zombies aren’t smart, so it seems any animated body (ie: another zombie) would seem delicious to them. but i think it’s instictive in us to not eat the dead, thus they decline. my question is this: do they have vital signs and a metabolism? does eating help? what is the life expectancy of one sans bullet to the head? soooooooo many questions, so few volunteer zombies to research. selfish bastards.

  7. Thomas Lacey says:

    I have always been interested in zombies. Always have been and always will be. My parents have noticed my, shall we say, “Obsession”, and said I should go into the movie making business and produce zombie films, or at least write a book. I’m starting the book, but I, even in all my wisdom of zombies, cannot remember what the chemical in the brain is that the zombies remain after. At least this is how I will porttray it. The electricity in the brain, I cannot remember what it is. Is it electrodes or electrolytes? I don’t remember, those may not even be it. Anyway, if someone can tell me, it would be much appriciated, thanks!

  8. Pingback: How Do Zombies Know That You’re Human? « Don't Eat My Brain

  9. Jeanette says:

    I am on a desperate search for the name of a zombie movie I saw years ago and have not seen since (possibly late eighties early nineties). There are two main things I can remember. First, the zombies throughout the entire movie walked around and said “brains.” Secondly, at one point, a guy who just turned into a zombie chased his girlfriend into I think if I remember correctly, a church, and described to her how he could smell her brains and that he just wanted a bite (something like this). She proceeded to let him bite her head which you don’t actually see but only hear the crunch noise. Anyway, it would be awesome if anyone knew what I am talking about and provided the name of the movie

  10. Dean says:

    I think it all stems from the common misconception that the brain is the most nutritious organ in the human body. I remember seeing in some show that in a survey, most people said that they’d eat a human brain if they were stranded without food, but in fact, the liver was safer and more nutritious. This also goes to the, “zombies eating brains are way scarier than zombies eating livers” theory.

  11. Zoghrob says:

    Well, speaking professionally, I’m a surgeon, & I’d like to clear out few point here.
    Regarding glial cells, they are the counterpart of fiber producing cells. Nervous tissue got no fibrous tissue in it, instead it got glial tissue, more or less like fibrous tissue but with some differences. Glial cell is totally different from stem cell, glial cell produce glial tissue (fibrous tissue like) while stem cell can produce any other cell, i.e. regenerate dead or damaged tissues.
    Point is nervous tissue got no stem cells at all in it, hence no regeneration occurs after injury of nerves. 2nd point is that if you eat stem cells rich tissue, all will be digested & you benefit none but energy. OK, some may say zombies don’t digest food (may be..), but that will take us back to the point that brain got no stem cells…

    However, there is a fact that I want to add. Brain tissue got substances called “Endorphins” & “Eencephalins” which are morphine like substances, & are produced by the brain in cases of severe pain to ease it out, so when the mouse is between the teeth of the cat, suddenly it falls into a coma like state, due to these substances. This was mentioned briefly in 1985′s “return of living dead” when they tied up the half woman corpse & asked her why do they eat brains, she answered “it makes the pain go away”. Nice fact.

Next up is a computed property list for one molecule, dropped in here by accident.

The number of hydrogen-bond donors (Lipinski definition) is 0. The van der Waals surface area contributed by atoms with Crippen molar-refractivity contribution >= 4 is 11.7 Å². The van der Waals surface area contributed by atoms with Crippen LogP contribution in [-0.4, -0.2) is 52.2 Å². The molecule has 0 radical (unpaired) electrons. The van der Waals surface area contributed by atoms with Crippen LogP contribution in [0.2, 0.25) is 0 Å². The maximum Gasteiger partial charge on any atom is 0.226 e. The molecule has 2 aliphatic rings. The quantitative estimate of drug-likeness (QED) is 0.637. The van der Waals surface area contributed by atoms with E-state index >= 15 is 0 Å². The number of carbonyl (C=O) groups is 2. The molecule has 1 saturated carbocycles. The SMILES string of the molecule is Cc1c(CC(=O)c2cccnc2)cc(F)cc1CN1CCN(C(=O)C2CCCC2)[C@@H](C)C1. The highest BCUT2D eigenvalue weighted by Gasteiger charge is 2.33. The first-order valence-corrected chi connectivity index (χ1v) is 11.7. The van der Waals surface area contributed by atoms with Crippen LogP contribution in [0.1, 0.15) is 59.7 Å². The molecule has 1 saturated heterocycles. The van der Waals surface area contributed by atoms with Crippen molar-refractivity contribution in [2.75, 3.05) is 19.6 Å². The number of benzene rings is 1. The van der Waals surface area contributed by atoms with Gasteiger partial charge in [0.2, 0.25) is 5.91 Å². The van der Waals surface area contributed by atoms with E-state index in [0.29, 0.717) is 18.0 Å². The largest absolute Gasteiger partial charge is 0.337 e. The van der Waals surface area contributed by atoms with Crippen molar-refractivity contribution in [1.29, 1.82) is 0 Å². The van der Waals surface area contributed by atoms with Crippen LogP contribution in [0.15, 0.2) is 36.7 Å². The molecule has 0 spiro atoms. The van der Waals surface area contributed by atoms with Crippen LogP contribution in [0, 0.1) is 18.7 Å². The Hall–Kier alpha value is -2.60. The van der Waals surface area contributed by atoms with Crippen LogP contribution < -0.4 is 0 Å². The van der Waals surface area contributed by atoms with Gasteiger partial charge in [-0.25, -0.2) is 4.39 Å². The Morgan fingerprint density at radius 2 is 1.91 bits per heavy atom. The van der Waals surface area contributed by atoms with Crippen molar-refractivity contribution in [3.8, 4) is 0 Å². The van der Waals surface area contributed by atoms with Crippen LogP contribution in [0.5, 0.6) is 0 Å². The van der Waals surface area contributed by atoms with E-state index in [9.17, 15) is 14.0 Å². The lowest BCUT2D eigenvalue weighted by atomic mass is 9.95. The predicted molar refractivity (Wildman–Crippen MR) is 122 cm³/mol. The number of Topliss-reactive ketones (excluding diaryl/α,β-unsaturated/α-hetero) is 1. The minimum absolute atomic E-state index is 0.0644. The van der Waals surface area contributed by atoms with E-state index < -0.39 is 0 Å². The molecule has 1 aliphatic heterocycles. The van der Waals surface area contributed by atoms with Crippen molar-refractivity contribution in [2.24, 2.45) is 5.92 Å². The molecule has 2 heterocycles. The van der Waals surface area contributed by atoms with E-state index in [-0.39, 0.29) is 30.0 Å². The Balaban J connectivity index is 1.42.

12. Michele Hays says:

    So glad somebody put this out there; I was really curious where the brain mythology started.

    An interesting tidbit of information – wolves in B.C. and alaska catch salmon, eat their brains, and leave the rest of the fish for scavengers: https://picasaweb.google.com/lh/photo/9R8JipdRvqDf1L4JO021MA I wonder if this was where the idea came from.

    More interestingly: why is it zombies always seem to retain their teeth and vocal cords? Of course, it’s for dramatic effect – but you would think that someone would have come up with some “science” to add to the mythology.

    • Maya says:

      That is a REALLY good question. I could definitely see this being explained as part of the effects of the zombie virus – maybe your teeth and throat are kept intact like certain parts of your brain while the rest of your body rots, since you need them to keep chomping on people. It is really weird that I’ve never seen a zombie in a movie without any teeth. (Actually, I’ve always wondered what it would be like for an old person without any teeth left to become a zombie!)

  13. Cellcat Reigns says:

    Wow people. Seriously? The simple, logical explanation is:
    Zombies have to eat live human flesh because the blood and flesh is still warm; still alive. A zombie may be “undead” but it’s flesh is a rotting cold body.
    I will add, I do like Zoghrob’s point about making the pain go away. A consciousness that is aware of being in a rotting cold body surely is in pain. :o (
    But, just like anyone else, you really cannot blame a zombie for wanting to be happy and have a healthy body. LoL!

  14. Jason says:

    This is an epic conversation. I love this website.

    I’d go with Cellcat, though I also like Zoghrob’s explanation of the pain numbing effects.

  15. Pingback: Follow up: why do zombies eat brains? | Don't Eat My Brain

  16. Jim says:

    Eating brains helps stop the the pain for a few hours-zombies can feel themselves rotting.

  17. Sid Shanks says:

    A zombie named Guy has actually discovered the reason for the need to ingest brains, which led to the negation of the zombies need to kill, go insane or otherwise lose their minds. Thanks to this discovery, zombies can now co-exist with the uninfected, prosper and thrive in peace. The solution is to be withheld until various monetizing efforts have been fully explored, and reaped.